People who inject drugs constitute a sizeable proportion of high risk drug users in Nigeria. 1 in 5 high risk drug users is injecting drugs. The most common drugs injected in the past year were pharmaceutical opioids, followed by cocaine and heroin. While overall, more men were injecting drugs, women were more likely than men to report injecting heroin. The extent of risky injecting practices and sexual behaviours among the high risk drug users and in particular those who inject drugs is also of concern as is the extent of self-reported HIV among this group. Women who injected drugs were more likely than men to engage in high-risk sexual behaviours further compounding their risk for acquiring HIV among other infections.
There is a clear gap in meeting the needs for treatment and care for people with drug use disorders. Two-thirds of high-risk drug users reported a self-perceived need for drug treatment. Around 40 per cent among those reported that they had wanted to receive drug treatment but were unable to access such services. The cost of treatment, stigma associated with accessing such services as well as stigma associated with substance use in general, and availability of adequate drug treatment services were the major barriers in accessing drug treatment in Nigeria.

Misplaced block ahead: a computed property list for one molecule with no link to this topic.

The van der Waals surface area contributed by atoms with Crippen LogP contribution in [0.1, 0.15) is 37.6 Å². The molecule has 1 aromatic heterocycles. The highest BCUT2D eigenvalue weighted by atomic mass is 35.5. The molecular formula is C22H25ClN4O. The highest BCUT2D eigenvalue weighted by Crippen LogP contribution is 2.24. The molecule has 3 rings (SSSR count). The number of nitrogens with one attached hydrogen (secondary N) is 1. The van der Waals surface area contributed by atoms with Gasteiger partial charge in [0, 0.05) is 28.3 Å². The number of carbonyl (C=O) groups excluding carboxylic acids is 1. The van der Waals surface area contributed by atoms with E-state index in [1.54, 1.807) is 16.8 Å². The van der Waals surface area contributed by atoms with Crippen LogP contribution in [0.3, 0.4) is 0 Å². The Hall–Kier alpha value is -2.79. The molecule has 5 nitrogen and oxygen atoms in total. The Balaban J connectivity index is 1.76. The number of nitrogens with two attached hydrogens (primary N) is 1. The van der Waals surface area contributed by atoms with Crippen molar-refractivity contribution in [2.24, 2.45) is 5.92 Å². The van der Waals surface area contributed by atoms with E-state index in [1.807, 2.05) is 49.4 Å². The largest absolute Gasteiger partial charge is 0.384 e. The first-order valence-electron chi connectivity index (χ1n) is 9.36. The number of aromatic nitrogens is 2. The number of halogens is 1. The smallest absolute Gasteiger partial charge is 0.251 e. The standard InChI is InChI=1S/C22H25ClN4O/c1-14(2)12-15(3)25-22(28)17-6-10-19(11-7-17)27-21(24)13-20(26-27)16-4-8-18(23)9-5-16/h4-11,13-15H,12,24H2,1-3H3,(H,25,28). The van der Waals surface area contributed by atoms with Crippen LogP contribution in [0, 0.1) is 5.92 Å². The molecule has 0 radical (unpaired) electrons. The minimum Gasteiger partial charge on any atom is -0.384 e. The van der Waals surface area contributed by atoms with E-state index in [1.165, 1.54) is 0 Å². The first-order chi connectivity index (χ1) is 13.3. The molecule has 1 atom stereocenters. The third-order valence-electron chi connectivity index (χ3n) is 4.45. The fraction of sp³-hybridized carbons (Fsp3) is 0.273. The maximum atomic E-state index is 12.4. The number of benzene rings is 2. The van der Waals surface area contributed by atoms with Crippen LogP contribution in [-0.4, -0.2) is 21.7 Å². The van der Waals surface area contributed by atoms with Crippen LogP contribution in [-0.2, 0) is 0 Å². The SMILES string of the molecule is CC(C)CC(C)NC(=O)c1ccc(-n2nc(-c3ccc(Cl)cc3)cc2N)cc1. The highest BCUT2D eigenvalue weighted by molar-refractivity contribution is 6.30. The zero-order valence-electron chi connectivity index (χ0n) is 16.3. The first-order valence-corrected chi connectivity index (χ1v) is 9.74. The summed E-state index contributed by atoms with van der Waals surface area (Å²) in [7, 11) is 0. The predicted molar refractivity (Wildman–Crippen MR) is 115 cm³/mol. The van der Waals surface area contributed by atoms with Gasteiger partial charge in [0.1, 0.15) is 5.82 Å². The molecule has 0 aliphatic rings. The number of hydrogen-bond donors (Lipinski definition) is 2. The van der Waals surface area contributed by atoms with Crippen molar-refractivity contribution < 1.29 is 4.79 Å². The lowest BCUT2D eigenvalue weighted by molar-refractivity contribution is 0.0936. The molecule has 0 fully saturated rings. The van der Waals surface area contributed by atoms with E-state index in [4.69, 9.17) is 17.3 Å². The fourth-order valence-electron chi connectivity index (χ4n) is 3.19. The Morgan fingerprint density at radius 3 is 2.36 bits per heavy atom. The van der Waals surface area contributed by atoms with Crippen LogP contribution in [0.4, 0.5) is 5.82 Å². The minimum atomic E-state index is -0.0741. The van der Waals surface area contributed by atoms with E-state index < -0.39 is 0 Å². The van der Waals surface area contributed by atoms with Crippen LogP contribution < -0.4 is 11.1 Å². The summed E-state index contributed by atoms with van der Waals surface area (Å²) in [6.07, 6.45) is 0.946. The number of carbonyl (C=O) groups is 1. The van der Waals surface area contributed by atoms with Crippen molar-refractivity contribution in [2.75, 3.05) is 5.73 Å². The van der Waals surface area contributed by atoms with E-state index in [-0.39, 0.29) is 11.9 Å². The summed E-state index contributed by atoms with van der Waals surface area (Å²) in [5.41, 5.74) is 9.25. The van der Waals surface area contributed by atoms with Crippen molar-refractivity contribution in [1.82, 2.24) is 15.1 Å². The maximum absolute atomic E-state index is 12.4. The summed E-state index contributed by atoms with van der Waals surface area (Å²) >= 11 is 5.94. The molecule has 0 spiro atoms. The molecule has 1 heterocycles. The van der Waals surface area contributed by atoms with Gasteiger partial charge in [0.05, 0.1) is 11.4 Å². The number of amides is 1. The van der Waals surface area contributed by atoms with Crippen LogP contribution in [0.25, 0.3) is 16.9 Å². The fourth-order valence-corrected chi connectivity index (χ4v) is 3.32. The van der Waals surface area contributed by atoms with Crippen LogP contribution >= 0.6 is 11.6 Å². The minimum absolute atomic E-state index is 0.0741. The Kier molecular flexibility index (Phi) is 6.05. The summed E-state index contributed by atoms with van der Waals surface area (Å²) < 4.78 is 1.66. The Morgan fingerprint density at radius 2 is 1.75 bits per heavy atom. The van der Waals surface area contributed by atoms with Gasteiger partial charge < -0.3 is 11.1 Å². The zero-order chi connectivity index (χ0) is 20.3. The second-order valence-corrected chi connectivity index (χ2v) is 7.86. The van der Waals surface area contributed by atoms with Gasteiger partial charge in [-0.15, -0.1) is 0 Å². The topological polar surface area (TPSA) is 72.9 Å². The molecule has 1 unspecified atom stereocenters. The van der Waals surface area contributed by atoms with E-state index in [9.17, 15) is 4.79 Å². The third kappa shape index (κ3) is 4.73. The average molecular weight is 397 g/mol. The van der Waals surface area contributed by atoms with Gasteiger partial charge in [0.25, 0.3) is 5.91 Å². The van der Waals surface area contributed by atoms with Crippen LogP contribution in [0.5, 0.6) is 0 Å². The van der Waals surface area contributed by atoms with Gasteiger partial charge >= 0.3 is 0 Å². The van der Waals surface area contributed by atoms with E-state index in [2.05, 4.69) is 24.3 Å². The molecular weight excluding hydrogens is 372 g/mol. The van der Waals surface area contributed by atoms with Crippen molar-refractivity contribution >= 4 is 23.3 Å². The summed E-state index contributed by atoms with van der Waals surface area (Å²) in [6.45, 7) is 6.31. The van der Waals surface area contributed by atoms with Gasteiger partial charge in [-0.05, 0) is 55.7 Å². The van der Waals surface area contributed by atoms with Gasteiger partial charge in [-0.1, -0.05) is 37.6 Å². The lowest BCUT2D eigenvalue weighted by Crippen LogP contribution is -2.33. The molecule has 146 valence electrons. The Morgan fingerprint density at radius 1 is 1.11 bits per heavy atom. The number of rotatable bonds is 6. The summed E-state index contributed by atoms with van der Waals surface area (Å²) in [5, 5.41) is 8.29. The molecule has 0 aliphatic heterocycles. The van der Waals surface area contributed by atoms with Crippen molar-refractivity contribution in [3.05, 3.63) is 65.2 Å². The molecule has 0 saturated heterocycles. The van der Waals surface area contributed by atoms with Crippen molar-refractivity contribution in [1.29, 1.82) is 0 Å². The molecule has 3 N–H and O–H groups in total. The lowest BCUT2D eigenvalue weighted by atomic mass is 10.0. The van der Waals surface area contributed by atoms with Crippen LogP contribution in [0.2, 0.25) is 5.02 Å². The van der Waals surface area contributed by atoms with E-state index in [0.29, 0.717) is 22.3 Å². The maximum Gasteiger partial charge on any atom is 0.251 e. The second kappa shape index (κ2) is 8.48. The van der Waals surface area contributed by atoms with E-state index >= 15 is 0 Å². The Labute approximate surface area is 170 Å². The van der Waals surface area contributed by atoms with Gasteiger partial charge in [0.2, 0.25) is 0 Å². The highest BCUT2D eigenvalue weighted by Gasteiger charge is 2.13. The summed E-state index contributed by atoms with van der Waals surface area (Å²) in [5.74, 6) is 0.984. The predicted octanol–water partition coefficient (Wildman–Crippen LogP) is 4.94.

Past-year users of tranquilizers, heroin and methamphetamine were more likely to report chronic health conditions and poorer health status as compared with other drug users or the general population. Access to services to reduce the adverse consequences of drug use was also limited. Less than half of the high risk drug users had received HIV testing and counselling while in treatment. While this proportion was higher among women, it was lower among those injecting compared to all high-risk drug users. Only 12 per cent of the high risk drug users reported referral to anti-retroviral therapy.
Nearly one quarter of high-risk drug users had been arrested for a drug-related offence during the course of their drug use, while the majority (73 per cent) had been arrested for possession of drugs, many high risk drug users had also been arrested for burglary, sex work, shoplifting and theft.
The social consequences of drug use are also evident in Nigeria. Key informants considered that there were major social problems such as disruption in family lives, loss in productivity and legal problems as a consequence of drug use in their communities. Also, nearly 1 in 8 persons in the general population had experienced consequences due to other peoples’ drug use in their families, workplace and communities.